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AJR Am J Roentgenol. 2012 Feb;198(2):377-83. doi: 10.2214/AJR.11.6887.

Histogram analysis of small solid renal masses: differentiating minimal fat angiomyolipoma from renal cell carcinoma.

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Department of Radiology, Division of Abdominal Imaging, Duke University Medical Center, Durham, NC, USA.



The objective of our study was to retrospectively determine whether minimal fat renal angiomyolipoma can be differentiated from clear cell or papillary renal cell carcinoma (RCC) in small renal masses using attenuation measurement histogram analysis on unenhanced CT.


Twenty minimal fat renal angiomyolipomas were compared with 22 clear cell RCCs and 23 papillary RCCs using an institutional database. All masses were histologically confirmed and all minimal fat renal angiomyolipomas lacked radiographic evidence of macroscopic fat. Using attenuation measurement histogram analysis, two blinded radiologists determined the percentage of negative pixels within each renal mass. The percentages of negative pixels below attenuation thresholds of 0, -5, -10, -15, -20, -25, and -30 HU were recorded. Sensitivity, specificity, positive predictive value, negative predictive value, and receiver operator characteristic curves for the diagnosis of minimal fat renal angiomyolipoma were generated for each threshold. The Student t test was used to compare radiologists and cohorts. Previously published attenuation and pixel-counting thresholds reported as having a specificity of near 100% for discriminating between minimal fat renal angiomyolipomas and RCCs were analyzed.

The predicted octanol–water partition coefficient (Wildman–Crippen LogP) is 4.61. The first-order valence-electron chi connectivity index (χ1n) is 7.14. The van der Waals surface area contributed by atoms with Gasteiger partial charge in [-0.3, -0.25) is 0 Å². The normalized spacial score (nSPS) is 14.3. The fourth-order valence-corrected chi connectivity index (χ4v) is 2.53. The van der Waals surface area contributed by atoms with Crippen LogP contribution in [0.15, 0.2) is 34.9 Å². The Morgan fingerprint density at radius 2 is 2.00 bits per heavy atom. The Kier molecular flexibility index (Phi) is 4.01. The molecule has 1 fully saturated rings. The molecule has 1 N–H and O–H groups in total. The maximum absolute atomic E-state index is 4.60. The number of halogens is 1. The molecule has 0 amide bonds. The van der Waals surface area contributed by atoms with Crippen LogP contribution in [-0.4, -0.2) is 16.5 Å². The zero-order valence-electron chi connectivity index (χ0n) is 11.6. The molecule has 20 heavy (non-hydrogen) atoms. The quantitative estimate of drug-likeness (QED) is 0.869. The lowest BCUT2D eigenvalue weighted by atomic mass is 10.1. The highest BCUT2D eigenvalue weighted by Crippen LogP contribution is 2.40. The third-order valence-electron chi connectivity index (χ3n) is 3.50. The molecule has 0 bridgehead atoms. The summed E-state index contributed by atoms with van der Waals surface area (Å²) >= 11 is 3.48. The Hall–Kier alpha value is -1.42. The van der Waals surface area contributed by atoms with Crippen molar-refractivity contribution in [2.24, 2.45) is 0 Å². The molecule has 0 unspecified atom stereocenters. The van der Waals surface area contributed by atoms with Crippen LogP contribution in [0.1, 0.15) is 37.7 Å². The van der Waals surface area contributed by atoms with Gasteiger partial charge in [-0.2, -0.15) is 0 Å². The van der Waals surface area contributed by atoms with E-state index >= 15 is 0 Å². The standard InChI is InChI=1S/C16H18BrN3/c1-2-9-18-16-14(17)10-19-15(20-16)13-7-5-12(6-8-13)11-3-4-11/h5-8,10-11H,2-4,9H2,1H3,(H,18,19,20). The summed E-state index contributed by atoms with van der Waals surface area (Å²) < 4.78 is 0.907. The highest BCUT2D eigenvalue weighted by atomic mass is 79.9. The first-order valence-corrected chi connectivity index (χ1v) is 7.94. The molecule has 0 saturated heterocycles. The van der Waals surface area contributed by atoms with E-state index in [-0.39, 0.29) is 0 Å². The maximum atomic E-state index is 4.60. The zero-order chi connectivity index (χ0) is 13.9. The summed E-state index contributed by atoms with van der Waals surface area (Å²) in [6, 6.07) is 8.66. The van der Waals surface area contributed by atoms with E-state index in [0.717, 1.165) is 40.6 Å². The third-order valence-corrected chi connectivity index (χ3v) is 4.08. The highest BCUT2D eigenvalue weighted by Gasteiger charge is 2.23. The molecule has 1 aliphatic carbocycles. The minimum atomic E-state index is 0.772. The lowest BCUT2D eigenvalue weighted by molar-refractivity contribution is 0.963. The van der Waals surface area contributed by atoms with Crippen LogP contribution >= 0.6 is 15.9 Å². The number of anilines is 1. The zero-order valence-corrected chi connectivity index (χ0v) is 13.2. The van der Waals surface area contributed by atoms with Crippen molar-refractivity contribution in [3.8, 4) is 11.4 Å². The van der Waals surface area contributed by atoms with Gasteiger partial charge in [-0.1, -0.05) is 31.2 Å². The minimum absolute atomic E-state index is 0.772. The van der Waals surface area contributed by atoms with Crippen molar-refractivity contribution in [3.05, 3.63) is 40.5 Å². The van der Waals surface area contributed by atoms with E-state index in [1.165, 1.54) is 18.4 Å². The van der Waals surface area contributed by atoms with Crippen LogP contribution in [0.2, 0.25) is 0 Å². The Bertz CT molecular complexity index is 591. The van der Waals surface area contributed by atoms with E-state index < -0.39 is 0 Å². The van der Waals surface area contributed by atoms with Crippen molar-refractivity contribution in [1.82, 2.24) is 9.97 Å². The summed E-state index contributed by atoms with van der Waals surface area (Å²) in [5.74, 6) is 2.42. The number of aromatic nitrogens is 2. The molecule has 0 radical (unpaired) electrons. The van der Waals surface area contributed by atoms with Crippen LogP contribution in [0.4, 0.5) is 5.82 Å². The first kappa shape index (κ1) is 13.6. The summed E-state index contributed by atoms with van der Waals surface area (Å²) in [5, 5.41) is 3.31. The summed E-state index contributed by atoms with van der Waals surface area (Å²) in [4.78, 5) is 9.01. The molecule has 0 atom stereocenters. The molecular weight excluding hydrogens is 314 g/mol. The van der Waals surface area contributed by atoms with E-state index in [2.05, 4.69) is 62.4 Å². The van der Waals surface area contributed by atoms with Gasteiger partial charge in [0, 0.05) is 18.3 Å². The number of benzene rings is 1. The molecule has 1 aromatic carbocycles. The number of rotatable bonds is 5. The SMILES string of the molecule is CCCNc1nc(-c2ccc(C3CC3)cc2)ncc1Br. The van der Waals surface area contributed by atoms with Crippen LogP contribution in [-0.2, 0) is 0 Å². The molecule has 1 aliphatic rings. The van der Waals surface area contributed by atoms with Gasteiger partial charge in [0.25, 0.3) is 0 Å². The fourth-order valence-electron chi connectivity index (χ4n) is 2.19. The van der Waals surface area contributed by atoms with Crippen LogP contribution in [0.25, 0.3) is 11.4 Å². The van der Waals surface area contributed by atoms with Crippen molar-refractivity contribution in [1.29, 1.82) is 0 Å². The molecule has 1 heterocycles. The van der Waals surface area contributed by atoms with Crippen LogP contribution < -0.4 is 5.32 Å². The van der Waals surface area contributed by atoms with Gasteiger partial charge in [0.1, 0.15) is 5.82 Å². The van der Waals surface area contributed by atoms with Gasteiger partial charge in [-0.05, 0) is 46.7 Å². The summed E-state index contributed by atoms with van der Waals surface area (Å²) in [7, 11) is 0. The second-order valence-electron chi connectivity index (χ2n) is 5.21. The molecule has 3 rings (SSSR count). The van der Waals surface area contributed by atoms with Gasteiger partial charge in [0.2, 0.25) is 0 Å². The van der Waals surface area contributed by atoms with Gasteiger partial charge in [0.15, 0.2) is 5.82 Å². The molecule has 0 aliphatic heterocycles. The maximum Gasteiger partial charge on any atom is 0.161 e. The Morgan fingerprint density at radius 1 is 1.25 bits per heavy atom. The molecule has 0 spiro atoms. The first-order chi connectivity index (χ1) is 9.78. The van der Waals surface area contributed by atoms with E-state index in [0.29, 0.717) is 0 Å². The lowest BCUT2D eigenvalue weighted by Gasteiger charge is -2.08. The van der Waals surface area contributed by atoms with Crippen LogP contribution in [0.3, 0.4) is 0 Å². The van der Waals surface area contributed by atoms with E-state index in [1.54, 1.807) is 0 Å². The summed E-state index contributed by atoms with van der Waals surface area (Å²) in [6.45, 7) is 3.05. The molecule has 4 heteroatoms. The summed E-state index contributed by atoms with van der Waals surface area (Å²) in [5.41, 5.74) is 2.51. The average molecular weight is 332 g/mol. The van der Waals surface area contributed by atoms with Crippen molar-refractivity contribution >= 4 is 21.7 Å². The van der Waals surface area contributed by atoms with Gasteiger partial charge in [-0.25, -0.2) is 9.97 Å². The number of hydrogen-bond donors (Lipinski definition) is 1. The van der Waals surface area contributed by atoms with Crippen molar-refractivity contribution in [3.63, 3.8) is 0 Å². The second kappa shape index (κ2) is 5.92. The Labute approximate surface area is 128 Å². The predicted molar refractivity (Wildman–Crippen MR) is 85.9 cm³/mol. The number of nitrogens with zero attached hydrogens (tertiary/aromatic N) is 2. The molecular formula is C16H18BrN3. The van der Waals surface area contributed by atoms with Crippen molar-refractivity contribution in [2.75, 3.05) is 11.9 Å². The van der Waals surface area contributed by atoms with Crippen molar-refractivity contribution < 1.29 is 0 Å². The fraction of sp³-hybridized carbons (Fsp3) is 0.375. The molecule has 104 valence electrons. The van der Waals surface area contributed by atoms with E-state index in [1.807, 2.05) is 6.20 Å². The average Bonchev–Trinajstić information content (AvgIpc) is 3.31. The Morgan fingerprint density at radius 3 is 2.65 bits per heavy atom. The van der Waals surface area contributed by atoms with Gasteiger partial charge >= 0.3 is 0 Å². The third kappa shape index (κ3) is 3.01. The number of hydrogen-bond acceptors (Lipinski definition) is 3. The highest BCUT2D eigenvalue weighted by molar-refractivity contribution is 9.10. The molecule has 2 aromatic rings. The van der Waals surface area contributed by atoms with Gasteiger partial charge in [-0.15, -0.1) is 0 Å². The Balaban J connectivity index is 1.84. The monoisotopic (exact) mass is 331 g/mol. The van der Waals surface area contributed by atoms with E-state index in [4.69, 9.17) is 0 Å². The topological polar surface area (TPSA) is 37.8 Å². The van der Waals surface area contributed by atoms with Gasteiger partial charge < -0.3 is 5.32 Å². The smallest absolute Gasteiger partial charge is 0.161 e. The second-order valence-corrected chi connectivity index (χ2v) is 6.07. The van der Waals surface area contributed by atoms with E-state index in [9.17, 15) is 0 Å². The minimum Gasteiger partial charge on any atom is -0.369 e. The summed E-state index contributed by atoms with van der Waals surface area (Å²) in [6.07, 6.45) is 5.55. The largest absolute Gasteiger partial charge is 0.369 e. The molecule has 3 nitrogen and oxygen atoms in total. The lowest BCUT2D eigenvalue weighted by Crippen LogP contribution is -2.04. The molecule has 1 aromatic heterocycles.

The mean maximal transverse lesion diameter was 1.8 cm for minimal fat renal angiomyolipomas (SD, 0.5 cm; range, 1.1-3.0 cm), 2.1 cm for clear cell RCCs (SD, 0.5 cm; range, 1.0-2.9 cm), and 2.1 cm for papillary RCCs (SD, 0.7 cm; range, 1.3-3.9 cm). No significant difference in the percentage of negative pixels was found between minimal fat renal angiomyolipomas and clear cell RCCs or between minimal fat renal angiomyolipomas and papillary RCCs at any of the selected attenuation thresholds for either radiologist (p = 0.210-0.499). Radiologist 1 and radiologist 2 used significantly different region-of-interest sizes (p < 0.001), but neither radiologist could differentiate minimal fat renal angiomyolipoma from RCC. No previously published threshold allowed discrimination between minimal fat renal angiomyolipoma and RCC with 100% specificity.


Attenuation measurement histogram analysis cannot reliably differentiate minimal fat renal angiomyolipoma from RCC.

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